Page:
Church officials have been evasive if not obstreperous in clarifying the precise timelines for the transition from Wright to Moss. Trinity's spokeswoman, Donna Hammond-Miller, responded to questions on the matter by e-mailing a reporter the church's already widely circulated response to the Obama family's departure. Pressed further on Sunday morning in between church services, Hammond-Miller said: "Those questions won't be answered at this time." When asked to help clarify points for the sake of accuracy, Hammond-Miller responded, "That's your problem, not mine." When queried by TIME again on Wednesday on the same issues, Hammond-Miller said, "They're not responding to those questions. That's the pastor's choice."

Officials at the United Church of Christ's national headquarters in Cleveland are aware of the leadership tension at Trinity. However, they say, individual U.C.C. churches are autonomous and the national body can do little to intervene. Barbara Powell, a U.C.C. headquarters spokeswoman, noted that "Trinity didn't follow the normal U.C.C. guidelines for the [pastoral] search" (Wright handpicked Moss, apparently without a formal search committee), but said it was hard to imagine that Moss wouldn't successfully complete the ordination process.

At several points in recent years, Wright has openly contemplated his retirement. But the rift between Wright and Moss was unexpected. In early 2006, Wright announced that Moss would be his successor. It was an interesting choice, considering Moss's pedigree: His parents were civil rights movement activists married by Dr. Martin Luther King Jr., and his father is a prominent Cleveland minister. Educated at Morehouse and Yale, Moss had since 1997 led an Augusta, Ga., congregation, boosting its membership from 125 to some 2,100. In a January 2007 interview with Trumpet, a Trinity-affiliated magazine, Wright recalled introducing Moss to the congregation. "I had prayed to God to send someone to God's church. God answered my prayer in Otis," Wright told the publication. "Don't think," he added in the interview, "I would turn over 36 years to someone I didn't have complete confidence in."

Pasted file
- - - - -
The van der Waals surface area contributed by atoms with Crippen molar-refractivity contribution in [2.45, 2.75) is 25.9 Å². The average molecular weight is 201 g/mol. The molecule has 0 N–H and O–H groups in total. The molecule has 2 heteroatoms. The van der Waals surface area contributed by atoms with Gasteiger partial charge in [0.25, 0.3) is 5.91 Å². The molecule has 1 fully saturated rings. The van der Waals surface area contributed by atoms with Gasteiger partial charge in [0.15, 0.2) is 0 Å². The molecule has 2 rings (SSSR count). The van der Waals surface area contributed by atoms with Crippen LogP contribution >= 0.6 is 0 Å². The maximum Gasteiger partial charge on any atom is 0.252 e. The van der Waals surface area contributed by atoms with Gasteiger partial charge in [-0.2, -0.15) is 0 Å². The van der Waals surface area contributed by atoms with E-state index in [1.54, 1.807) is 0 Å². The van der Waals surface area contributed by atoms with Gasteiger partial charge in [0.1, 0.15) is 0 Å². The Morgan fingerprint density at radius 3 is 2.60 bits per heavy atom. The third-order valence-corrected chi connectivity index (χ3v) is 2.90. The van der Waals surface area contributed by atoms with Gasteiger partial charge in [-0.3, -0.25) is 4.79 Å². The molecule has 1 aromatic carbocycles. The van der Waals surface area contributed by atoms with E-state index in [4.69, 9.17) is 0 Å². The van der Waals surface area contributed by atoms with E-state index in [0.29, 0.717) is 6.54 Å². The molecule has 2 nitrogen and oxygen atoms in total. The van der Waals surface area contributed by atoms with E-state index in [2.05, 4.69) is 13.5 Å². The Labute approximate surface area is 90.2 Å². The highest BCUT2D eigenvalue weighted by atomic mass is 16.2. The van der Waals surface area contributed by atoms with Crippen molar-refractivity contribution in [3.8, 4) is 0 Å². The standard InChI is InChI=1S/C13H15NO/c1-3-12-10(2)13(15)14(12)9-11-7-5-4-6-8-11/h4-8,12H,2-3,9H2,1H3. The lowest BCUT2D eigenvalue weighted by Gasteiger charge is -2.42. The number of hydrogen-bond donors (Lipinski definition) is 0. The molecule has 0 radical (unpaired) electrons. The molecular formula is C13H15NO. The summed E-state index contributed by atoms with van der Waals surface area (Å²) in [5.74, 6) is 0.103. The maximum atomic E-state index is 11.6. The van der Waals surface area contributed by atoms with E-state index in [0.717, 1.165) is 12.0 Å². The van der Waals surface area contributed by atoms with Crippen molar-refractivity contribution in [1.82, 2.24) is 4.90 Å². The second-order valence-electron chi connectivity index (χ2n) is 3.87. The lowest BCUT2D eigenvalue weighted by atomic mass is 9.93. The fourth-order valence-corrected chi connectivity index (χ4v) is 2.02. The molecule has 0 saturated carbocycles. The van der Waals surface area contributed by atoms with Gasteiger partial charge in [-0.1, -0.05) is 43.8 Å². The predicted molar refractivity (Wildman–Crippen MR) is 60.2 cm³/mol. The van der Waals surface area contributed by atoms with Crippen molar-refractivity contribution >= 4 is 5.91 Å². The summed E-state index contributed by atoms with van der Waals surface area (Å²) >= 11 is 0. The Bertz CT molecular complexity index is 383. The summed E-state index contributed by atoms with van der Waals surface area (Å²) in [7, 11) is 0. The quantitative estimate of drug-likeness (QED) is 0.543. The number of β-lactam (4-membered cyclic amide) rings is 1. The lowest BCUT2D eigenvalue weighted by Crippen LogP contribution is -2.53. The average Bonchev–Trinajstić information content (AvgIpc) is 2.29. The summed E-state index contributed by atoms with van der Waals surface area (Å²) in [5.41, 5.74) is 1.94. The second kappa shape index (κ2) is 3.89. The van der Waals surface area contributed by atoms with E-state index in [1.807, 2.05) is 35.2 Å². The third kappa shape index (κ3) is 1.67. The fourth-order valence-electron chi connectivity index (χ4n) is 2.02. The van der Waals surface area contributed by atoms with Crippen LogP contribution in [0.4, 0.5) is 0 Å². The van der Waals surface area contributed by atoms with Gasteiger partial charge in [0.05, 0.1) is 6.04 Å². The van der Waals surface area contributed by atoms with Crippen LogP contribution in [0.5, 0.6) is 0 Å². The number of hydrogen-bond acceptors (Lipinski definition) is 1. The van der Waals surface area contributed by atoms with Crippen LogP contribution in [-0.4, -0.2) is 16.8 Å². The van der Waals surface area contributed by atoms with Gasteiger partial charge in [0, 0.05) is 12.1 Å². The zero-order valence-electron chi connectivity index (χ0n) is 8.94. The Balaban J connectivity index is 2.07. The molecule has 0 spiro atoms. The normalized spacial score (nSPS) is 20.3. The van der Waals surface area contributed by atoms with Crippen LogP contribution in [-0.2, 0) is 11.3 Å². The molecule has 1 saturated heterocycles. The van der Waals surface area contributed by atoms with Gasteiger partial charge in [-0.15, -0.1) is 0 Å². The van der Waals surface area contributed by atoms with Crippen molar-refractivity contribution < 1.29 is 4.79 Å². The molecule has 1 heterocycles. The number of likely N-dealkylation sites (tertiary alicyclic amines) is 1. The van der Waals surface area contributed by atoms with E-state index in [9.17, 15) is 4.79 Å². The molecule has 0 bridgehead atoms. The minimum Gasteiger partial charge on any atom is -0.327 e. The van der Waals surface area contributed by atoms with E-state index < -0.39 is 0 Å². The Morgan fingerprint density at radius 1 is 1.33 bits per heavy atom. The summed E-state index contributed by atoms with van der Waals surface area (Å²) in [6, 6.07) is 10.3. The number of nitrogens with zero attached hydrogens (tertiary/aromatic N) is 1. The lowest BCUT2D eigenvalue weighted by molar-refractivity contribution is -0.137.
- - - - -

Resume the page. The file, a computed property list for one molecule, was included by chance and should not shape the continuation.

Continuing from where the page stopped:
In accepting the Trinity job, Moss apparently bypassed an opportunity to assume leadership at his father's church. Moss moved his wife and two children to Chicago, where he was to serve as an associate pastor at Trinity during the two-year transition. By most accounts, Moss quickly energized Trinity, particularly with his easy, unself-conscious references from the pulpit to both hip-hop culture and deep biblical scholarship. However, in an August 2007 Cleveland Plain Dealer article, Moss seemed to foreshadow his troubles in Trinity. The generation gap plaguing such institutions, Moss said, is "a gap of language, values. It's a gap in the best tactics on how to transform the black community. It's an intellectual gap in many ways. There has to be a dialogue between those generations [so] that you don't cast aside one generation or the other, or one generation doesn't demonize the other."

The church became an issue in the presidential campaign after Wright's videotaped comments on 9/11 and bitter aspects of the black experience in America were propagated widely over the Internet. In response, Obama delivered his widely praised March 18 speech on race, in which the candidate repeatedly referred to Wright as his "former pastor." Then came Wright's fiery April 28 speech and haughty question-and-answer session at the National Press Club, in Washington. The next day, Obama denounced his "former pastor" outright. Attempting to quell the anxiety at Trinity, Moss wrote a "Declaration of Interdependence," which began: "We pray for our pastor. We pray for our member, who is a public servant.... We, the community of Trinity, are concerned, hurt, shocked, dismayed, frustrated, fearful and heartbroken." Now, without Obama in the church, Moss must deal with the formidable figure of Jeremiah Wright alone.